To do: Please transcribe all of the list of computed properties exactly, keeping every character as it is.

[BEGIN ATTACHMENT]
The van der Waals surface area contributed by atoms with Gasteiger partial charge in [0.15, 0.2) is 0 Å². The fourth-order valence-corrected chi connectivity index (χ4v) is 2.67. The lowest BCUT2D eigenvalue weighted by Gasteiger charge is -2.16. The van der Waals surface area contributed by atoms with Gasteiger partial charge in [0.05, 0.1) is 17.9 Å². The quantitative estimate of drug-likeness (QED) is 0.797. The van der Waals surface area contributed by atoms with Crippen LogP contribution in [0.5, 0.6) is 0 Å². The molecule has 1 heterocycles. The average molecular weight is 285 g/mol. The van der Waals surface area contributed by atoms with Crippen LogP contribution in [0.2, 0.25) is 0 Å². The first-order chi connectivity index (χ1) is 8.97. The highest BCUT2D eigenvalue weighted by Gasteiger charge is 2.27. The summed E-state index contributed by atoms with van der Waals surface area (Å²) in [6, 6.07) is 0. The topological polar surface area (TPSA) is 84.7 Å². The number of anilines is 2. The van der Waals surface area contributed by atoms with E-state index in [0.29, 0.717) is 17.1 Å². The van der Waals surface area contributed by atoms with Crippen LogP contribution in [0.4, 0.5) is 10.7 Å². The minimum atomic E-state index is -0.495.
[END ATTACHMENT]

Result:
The van der Waals surface area contributed by atoms with Gasteiger partial charge in [0.15, 0.2) is 0 Å². The fourth-order valence-corrected chi connectivity index (χ4v) is 2.67. The lowest BCUT2D eigenvalue weighted by Gasteiger charge is -2.16. The van der Waals surface area contributed by atoms with Gasteiger partial charge in [0.05, 0.1) is 17.9 Å². The quantitative estimate of drug-likeness (QED) is 0.797. The van der Waals surface area contributed by atoms with Crippen LogP contribution in [0.5, 0.6) is 0 Å². The molecule has 1 heterocycles. The average molecular weight is 285 g/mol. The van der Waals surface area contributed by atoms with Crippen LogP contribution in [0.2, 0.25) is 0 Å². The first-order chi connectivity index (χ1) is 8.97. The highest BCUT2D eigenvalue weighted by Gasteiger charge is 2.27. The summed E-state index contributed by atoms with van der Waals surface area (Å²) in [6, 6.07) is 0. The topological polar surface area (TPSA) is 84.7 Å². The number of anilines is 2. The van der Waals surface area contributed by atoms with E-state index in [0.29, 0.717) is 17.1 Å². The van der Waals surface area contributed by atoms with Crippen LogP contribution in [0.4, 0.5) is 10.7 Å². The minimum atomic E-state index is -0.495.